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Tree surgeon telling tales

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Elham Rizi | 19:50 UK time, Thursday, 22 April 2010

David Stanley

Cutting down a tree can be a risky business, especially in your own back garden. Plus if you live in a conservation area or if you have trees protected by tree preservation orders, you need to have permission from your local council to commence or commission tree work. If you don't, both you and the contractor who does the work risk a fine of up to £20,000.00.

But that's something which doesn't bother our rogue trader this week, David Stanley. David is operating as a tree surgeon in and around West London. He has used multiple company names, but he's currently calling himself London's A1 Tree Services, which is not to be confused with other ompanies with similar names.

Local council tree officers in London have told us David Stanley's been causing trouble in the capital for years; by incorrectly telling homeowners with protected trees that they do not need permission to prune or fell them, so that he can get the work.

We also know of complaints against David regarding him overcharging, inventing work, pruning trees so severely that they die, and providing fake names and company addresses. In the past he's also falsely passed himself off as an Approved Contractor of the Arboricultural Association, and it took High Court action in 2007 to stop him.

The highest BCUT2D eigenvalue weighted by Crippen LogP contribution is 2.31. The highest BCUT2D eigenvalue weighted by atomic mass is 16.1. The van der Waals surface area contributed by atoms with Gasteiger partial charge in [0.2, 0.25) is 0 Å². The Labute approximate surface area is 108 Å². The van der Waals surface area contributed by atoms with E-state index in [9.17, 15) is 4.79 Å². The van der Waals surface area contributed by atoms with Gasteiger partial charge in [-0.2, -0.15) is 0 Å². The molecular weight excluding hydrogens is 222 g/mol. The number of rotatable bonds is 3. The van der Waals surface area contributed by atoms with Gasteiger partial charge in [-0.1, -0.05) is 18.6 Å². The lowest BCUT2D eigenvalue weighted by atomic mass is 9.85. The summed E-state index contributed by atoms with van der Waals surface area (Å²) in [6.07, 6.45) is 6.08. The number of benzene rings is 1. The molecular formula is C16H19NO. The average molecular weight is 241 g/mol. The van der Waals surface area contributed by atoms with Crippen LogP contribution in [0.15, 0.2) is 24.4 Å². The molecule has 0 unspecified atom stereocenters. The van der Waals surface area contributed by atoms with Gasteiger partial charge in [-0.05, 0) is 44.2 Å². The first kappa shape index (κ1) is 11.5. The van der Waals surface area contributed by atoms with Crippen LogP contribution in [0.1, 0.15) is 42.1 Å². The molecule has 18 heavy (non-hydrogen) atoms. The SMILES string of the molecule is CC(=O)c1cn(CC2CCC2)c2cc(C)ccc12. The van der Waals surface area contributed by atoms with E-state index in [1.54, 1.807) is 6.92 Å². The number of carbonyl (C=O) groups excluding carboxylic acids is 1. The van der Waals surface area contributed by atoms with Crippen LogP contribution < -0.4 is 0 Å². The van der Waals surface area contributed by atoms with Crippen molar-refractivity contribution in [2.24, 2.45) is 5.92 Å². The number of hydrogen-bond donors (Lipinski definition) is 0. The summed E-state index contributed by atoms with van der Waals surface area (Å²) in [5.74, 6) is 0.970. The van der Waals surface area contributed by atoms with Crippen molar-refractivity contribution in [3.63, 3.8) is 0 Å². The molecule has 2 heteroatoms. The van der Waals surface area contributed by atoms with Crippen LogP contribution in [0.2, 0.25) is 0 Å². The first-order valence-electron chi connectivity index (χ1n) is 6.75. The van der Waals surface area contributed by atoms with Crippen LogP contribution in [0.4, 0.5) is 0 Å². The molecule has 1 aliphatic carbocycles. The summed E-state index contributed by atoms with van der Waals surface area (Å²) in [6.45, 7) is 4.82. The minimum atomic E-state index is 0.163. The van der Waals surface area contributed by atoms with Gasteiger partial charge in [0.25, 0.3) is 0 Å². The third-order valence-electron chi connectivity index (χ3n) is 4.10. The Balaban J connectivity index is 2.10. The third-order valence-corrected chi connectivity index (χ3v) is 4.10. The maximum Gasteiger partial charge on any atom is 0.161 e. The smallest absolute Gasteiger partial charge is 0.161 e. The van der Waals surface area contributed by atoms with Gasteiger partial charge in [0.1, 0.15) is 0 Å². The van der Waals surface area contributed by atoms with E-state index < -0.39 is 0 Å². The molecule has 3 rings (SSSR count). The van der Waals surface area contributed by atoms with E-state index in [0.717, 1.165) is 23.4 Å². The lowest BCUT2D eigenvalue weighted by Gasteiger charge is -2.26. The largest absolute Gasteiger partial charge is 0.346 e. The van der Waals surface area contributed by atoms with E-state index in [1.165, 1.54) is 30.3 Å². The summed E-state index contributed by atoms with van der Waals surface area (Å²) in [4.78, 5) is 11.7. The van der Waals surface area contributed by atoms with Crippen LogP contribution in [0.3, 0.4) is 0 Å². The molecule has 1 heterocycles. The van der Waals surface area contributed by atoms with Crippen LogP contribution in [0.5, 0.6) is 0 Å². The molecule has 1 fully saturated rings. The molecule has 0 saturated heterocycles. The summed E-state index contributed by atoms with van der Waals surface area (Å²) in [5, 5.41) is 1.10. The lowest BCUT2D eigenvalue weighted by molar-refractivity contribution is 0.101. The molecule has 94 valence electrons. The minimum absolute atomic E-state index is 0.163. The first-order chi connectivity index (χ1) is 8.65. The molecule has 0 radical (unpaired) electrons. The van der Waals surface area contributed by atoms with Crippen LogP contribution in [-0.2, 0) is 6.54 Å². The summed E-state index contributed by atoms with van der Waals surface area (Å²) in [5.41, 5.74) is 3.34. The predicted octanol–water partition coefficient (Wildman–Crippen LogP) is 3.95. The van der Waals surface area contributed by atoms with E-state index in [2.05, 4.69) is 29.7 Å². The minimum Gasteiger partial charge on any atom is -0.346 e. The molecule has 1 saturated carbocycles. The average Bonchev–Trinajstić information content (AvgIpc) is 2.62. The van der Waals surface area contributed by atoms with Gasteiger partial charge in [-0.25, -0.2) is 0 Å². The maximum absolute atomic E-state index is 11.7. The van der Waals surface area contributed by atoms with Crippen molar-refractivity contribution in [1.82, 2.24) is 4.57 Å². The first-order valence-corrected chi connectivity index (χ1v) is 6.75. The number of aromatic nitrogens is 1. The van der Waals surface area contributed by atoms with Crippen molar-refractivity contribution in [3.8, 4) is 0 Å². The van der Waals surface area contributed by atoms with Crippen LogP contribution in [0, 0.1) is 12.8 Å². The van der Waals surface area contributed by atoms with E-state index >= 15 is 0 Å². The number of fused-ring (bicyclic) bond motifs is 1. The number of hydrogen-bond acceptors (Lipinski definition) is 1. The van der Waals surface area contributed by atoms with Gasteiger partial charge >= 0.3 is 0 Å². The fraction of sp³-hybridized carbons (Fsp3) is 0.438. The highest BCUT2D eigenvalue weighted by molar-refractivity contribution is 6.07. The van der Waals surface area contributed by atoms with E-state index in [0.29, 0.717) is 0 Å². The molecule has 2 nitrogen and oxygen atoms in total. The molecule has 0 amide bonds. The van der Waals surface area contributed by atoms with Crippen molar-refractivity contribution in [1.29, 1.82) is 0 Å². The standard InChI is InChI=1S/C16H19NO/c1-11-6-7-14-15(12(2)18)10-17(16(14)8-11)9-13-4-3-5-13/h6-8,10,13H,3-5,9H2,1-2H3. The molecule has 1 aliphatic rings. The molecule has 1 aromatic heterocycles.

Complainants with something to bark about
Matt and Dan head to the streets of West London to talk to two of David Stanley's unhappy customers.

Veronica Kotziamani was approached by David Stanley just after Christmas 2009. A 150-year-old lime tree in her front garden had taken a battering in an autumn storm, and she was concerned about some branches. David Stanley cold called and told her that she really did need some work doing to the tree.

Veronica though, lives in a conservation area which means her trees are protected. She told David that she didn't have permission from the council to prune the tree, but he persuaded her that she didn't need permission for such little work.

Five hundred pounds and some very severe pruning later, David left with the promise of sending her a 'tree report'. No tree report arrived in the post but a letter from Kensington and Chelsea Council did, telling her that she could face prosecution for her unauthorised tree work.